I've seen three shows now in Adler Planetarium's still new, still state-of-the-art central domed theater, and I remain amazed at the quality of the celestial imagery and at the precision with which it is projected up on the dome.
Journeys into distant galaxies take place in breathtaking detail, enveloping you in stars, in space, in the feeling of being transported, temporarily, to another world. It would take radical new technology to actually get humans to the Crab Nebula supernova, but Adler's latest show offers a pretty compelling simulation of such a visit.
At the same time, while few of us would notice if a star or galaxy were out of place here or there, these pictures are, to the best of Adler's ability, accurate renderings of what the astronomical objects look like and where they are. As much as some of these images may look like random star fields, this ain't guesswork, and that, alone, is stunning.
"Cosmic Wonder" is the new, third theatrical show to be mounted in the Grainger Sky Theater, which opened in 2011. The first, "The Searcher," melded science fact and fiction and featured recorded narration by actor Billy Crudup. 2012's "Welcome to the Universe" was more down to earth in its treatment of the heavens: It used a live presenter and freshly updated images as it taught some of the celestial basics.
In keeping with the education background of new Adler President Michelle Larson, "Cosmic Wonder" is a show about the way space, in its vastness and mystery, has always compelled us to try to learn more.
"'Wonder' in this show is a verb, not a noun," Larson said. "We wanted to achieve this feeling that you are being invited to wonder about the universe and also that as a human you can't help but wonder. We have been doing that for millennia."
It incorporates Adler's Citizen Science initiative, currently asking for public help in finding gravitational lenses in deep space that help in the discovery of dark matter.
It will be partnered with a temporary exhibition, "Planetary Machines," showcasing Adler's collection of historical astronomy instruments.
But the theater show is plenty impressive on its own, 25 minutes that fill you with ideas yet pass by in a seeming heartbeat.
In addition to the Crab Nebula, where we see what happens after a star has exploded, the show takes visitors into a nebula in the constellation Orion, described by the narrator as "a giant stellar nursery," where images taken by the Hubble Space Telescope show stars in formation.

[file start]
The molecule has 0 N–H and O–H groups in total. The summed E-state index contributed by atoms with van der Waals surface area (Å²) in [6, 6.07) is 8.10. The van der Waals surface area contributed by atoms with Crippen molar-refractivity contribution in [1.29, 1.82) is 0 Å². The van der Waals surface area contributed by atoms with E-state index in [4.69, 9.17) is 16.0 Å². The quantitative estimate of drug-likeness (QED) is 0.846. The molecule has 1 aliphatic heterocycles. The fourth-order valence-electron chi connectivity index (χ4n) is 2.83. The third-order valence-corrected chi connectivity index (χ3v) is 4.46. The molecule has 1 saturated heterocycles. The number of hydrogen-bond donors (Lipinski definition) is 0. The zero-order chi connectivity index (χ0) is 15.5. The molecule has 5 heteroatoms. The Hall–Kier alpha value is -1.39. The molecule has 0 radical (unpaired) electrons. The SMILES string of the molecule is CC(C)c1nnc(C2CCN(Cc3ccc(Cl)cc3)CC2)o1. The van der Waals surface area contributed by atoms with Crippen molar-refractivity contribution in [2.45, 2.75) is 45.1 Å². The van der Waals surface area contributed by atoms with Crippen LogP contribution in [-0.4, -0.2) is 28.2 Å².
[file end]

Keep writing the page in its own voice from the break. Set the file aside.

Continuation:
There's a lot being done with digital interactivity these days. But "Cosmic Wonder" demonstrates that the context of interactive tools is as important as their level of advancement.
Viewers are given a penny, about as hands-on as a tool can get. They hold it to get a sense of how spectacularly dense a neutron star is. Made of neutron star material, we are told, the penny would weigh more than 100 million tons, more than all of the buildings in Chicago.
At another point, we hold the penny up to the theater's sky. In an area the size of Lincoln's eye, a Hubble extreme deep field image photographed 5,500 galaxies.
Project that out to the size of the universe, and you get more than 600 billion galaxies, each with hundreds of billions of stars, and a feeling that the work assignment you bungled isn't all that significant after all.
"If there's a concept to do over and over again, it's the scale of the universe," said Mark SubbaRao, the show's creator and director of Adler's Space Visualization Laboratory.
What's new about the show is that it's almost all done with Microsoft's WorldWide Telescope. Yes, the images the software giant has stored on remote servers look amazing when projected onto the Grainger dome. Yes, they tell a compelling story of discovery when organized for "Cosmic Wonder" (and backed by local musician Benn Jordan's subtly propulsive original soundtrack).
But, almost better than that, you can download the WorldWide Telescope application (worldwidetelescope.org) and explore the images at your own pace, in service to your own sense of wonder.
When: Friday through April 1.
Where: Adler Planetarium, 1300 S. Lake Shore Drive
Tickets: Included in premium pass ($28 adults); 312-922-7827 or adlerplanetarium.org
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